As a young attorney, you've probably received advice to develop your legal  skills, establish a reputation for professionalism and submit quality written  work product. These are the building blocks of any successful law practice.  However, in private practice, you ideally want to generate demand for your  services with existing and new clients. In addition to the essential business  development skills—marketing and networking—there are a number of other  client-related skills that you can practice in the beginning of your career that  will also help you increase your value within your firm or organization. In this  article, I identify four of these skills, along with skill-sharpening tips.

Getting and Giving Legal Advice

As practicing attorneys, the legal knowledge and advice that we convey to  colleagues, clients and courts is our stock in trade. In order to demonstrate  your value as a counselor, you must be prepared to give sound and timely legal  advice. The two basic ingredients needed to convert legal knowledge into  practical advice—active listening and sound judgment—can be developed early on  by newer attorneys.

In order to learn as much as possible as a newer attorney, you'll often be  the one seeking out advice from your more experienced colleagues. Before asking  for advice, I have always found it helpful to first develop a proposed solution  or answer on my own. Keep in mind that you may have the most knowledge of the  facts of a case or situation, putting you in a better position to perform the  initial analysis. Even if your proposed solution is flawed, going through the  process will help you develop your legal judgment and allow your colleagues to  give you better feedback.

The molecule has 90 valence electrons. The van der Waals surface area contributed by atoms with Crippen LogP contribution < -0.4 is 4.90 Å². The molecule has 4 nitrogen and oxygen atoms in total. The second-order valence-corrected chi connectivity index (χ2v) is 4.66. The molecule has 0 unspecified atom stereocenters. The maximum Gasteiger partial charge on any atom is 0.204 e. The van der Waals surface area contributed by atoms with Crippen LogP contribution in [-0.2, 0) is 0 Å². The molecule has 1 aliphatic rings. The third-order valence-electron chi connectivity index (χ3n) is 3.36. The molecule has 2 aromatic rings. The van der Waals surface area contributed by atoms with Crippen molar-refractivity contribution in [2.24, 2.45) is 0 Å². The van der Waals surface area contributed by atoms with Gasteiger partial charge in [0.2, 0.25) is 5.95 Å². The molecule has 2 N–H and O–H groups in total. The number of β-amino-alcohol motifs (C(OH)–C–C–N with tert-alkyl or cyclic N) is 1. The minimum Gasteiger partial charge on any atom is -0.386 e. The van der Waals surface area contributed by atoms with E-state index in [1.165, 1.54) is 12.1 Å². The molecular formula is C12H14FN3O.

As you gain experience, the moment will arrive when a current or prospective  client calls you to ask for advice in your developing area of expertise. Even if  you're not comfortable with giving comprehensive advice on the spot, you can  still provide value to the client and practice your counseling skills by  practicing your active listening skills. Keep the conversation going and ask a  few questions to fill in gaps that the client may have left out, including how  quickly a decision must be made. Even after only two or three years practicing  in a given area, you'll begin to develop instincts about when a client is  venturing into a risky area. Don't be afraid to identify the risk and identify  the pros and cons of a proposed course of action to help the client make an  informed decision. If needed, follow up promptly after you've had a chance to do  further research and run your proposed solution past a senior colleague.

Get the Next Project

When interacting with a colleague or client, your goal should always be to  convince that person to choose you for his or her next project. Early in your  career, the best way for you to practice this skill is with the senior attorneys  with whom you are working. When interacting with your colleagues, don't think of  the legal research, memo or brief you are assigned as a discrete project, but  rather a foot in the door to additional opportunities. To continue the analogy,  put yourself in the shoes of the assigning attorney and be sure you understand  his or her overall goals. The information you obtain during the first meeting is  critical to your success. Don't forget to ask confirming questions to make sure  that you're on the same page about what is expected and what you don't need to  focus on. This will help you work more efficiently.

After the first meeting, keep thinking critically and see if you can spot  issues that your senior colleague may have missed that you may be able to assist  with. Being responsive and following up on your own increases your value and  puts you in a position to be assigned more work. Later in your career, you'll  apply these same skills when working with your own clients.

Marketing and Expanding your Network

Legal marketing is a creature of statistics. To maximize the chance that a  potential client will think about you at the precise moment they need legal  help, you must do two things: (1) increase the number of people who consider you  an expert in your practice area, and (2) reinforce that reputation over time  through published articles, speaking engagements, etc. Following through with  these steps can feel counterintuitive for two reasons: (1) it takes away from  time to handle actual legal work with deadlines, and (2) some of your networking  efforts may not directly lead to new clients.